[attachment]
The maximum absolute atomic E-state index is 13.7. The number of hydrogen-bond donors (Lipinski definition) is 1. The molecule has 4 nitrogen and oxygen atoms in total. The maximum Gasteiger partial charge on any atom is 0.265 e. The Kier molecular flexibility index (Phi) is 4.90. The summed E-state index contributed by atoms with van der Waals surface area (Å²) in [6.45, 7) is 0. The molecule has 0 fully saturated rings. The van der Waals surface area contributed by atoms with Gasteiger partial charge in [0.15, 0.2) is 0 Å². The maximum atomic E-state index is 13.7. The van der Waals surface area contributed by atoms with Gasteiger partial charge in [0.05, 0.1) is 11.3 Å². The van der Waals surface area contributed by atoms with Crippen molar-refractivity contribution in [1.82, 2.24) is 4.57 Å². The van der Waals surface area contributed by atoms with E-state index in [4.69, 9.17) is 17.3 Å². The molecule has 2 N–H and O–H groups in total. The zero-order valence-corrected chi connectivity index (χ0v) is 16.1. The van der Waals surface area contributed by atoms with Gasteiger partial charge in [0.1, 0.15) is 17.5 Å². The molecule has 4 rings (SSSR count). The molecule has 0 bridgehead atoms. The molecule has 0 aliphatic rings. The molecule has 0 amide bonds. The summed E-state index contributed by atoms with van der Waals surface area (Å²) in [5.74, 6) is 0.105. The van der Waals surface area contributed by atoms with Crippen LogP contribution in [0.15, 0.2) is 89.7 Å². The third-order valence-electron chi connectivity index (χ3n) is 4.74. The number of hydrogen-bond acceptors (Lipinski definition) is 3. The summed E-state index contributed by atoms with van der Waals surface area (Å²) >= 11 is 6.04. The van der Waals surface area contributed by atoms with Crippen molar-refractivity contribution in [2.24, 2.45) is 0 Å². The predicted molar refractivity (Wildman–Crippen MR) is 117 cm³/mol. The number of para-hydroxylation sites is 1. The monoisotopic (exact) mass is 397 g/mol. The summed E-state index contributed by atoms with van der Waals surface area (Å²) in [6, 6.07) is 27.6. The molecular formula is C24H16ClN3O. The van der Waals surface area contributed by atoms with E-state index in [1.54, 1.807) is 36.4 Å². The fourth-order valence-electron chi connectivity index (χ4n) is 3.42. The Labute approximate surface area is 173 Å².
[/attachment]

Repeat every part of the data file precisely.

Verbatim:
The maximum absolute atomic E-state index is 13.7. The number of hydrogen-bond donors (Lipinski definition) is 1. The molecule has 4 nitrogen and oxygen atoms in total. The maximum Gasteiger partial charge on any atom is 0.265 e. The Kier molecular flexibility index (Phi) is 4.90. The summed E-state index contributed by atoms with van der Waals surface area (Å²) in [6.45, 7) is 0. The molecule has 0 fully saturated rings. The van der Waals surface area contributed by atoms with Gasteiger partial charge in [0.15, 0.2) is 0 Å². The maximum atomic E-state index is 13.7. The van der Waals surface area contributed by atoms with Gasteiger partial charge in [0.05, 0.1) is 11.3 Å². The van der Waals surface area contributed by atoms with Crippen molar-refractivity contribution in [1.82, 2.24) is 4.57 Å². The van der Waals surface area contributed by atoms with E-state index in [4.69, 9.17) is 17.3 Å². The molecule has 2 N–H and O–H groups in total. The zero-order valence-corrected chi connectivity index (χ0v) is 16.1. The van der Waals surface area contributed by atoms with Gasteiger partial charge in [0.1, 0.15) is 17.5 Å². The molecule has 4 rings (SSSR count). The molecule has 0 bridgehead atoms. The molecule has 0 aliphatic rings. The molecule has 0 amide bonds. The summed E-state index contributed by atoms with van der Waals surface area (Å²) in [5.74, 6) is 0.105. The van der Waals surface area contributed by atoms with Crippen LogP contribution in [0.15, 0.2) is 89.7 Å². The third-order valence-electron chi connectivity index (χ3n) is 4.74. The number of hydrogen-bond acceptors (Lipinski definition) is 3. The summed E-state index contributed by atoms with van der Waals surface area (Å²) >= 11 is 6.04. The van der Waals surface area contributed by atoms with Crippen molar-refractivity contribution in [2.24, 2.45) is 0 Å². The predicted molar refractivity (Wildman–Crippen MR) is 117 cm³/mol. The number of para-hydroxylation sites is 1. The monoisotopic (exact) mass is 397 g/mol. The summed E-state index contributed by atoms with van der Waals surface area (Å²) in [6, 6.07) is 27.6. The molecular formula is C24H16ClN3O. The van der Waals surface area contributed by atoms with E-state index in [1.54, 1.807) is 36.4 Å². The fourth-order valence-electron chi connectivity index (χ4n) is 3.42. The Labute approximate surface area is 173 Å².